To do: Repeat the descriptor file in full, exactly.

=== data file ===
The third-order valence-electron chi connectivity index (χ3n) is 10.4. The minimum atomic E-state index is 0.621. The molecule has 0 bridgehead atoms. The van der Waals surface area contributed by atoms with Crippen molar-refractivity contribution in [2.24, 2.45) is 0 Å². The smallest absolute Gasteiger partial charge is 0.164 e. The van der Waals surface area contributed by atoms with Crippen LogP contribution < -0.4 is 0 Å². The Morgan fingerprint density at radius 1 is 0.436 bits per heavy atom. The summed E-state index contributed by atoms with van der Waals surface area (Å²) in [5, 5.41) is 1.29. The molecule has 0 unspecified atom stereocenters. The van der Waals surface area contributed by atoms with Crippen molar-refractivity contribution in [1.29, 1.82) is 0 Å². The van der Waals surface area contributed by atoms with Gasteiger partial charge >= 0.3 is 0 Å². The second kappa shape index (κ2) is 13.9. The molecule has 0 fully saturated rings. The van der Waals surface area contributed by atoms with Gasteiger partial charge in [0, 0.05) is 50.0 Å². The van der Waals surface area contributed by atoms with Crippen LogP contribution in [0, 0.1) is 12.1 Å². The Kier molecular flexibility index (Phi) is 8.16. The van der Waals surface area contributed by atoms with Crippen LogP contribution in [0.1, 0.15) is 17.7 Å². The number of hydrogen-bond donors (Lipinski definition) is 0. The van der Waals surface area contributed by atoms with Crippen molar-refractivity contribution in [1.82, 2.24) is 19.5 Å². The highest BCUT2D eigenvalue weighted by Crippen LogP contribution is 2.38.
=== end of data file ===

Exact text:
The third-order valence-electron chi connectivity index (χ3n) is 10.4. The minimum atomic E-state index is 0.621. The molecule has 0 bridgehead atoms. The van der Waals surface area contributed by atoms with Crippen molar-refractivity contribution in [2.24, 2.45) is 0 Å². The smallest absolute Gasteiger partial charge is 0.164 e. The van der Waals surface area contributed by atoms with Crippen LogP contribution < -0.4 is 0 Å². The Morgan fingerprint density at radius 1 is 0.436 bits per heavy atom. The summed E-state index contributed by atoms with van der Waals surface area (Å²) in [5, 5.41) is 1.29. The molecule has 0 unspecified atom stereocenters. The van der Waals surface area contributed by atoms with Crippen molar-refractivity contribution in [1.29, 1.82) is 0 Å². The van der Waals surface area contributed by atoms with Gasteiger partial charge >= 0.3 is 0 Å². The second kappa shape index (κ2) is 13.9. The molecule has 0 fully saturated rings. The van der Waals surface area contributed by atoms with Gasteiger partial charge in [0, 0.05) is 50.0 Å². The van der Waals surface area contributed by atoms with Crippen LogP contribution in [0, 0.1) is 12.1 Å². The Kier molecular flexibility index (Phi) is 8.16. The van der Waals surface area contributed by atoms with Crippen LogP contribution in [0.1, 0.15) is 17.7 Å². The number of hydrogen-bond donors (Lipinski definition) is 0. The van der Waals surface area contributed by atoms with Crippen molar-refractivity contribution in [1.82, 2.24) is 19.5 Å². The highest BCUT2D eigenvalue weighted by Crippen LogP contribution is 2.38.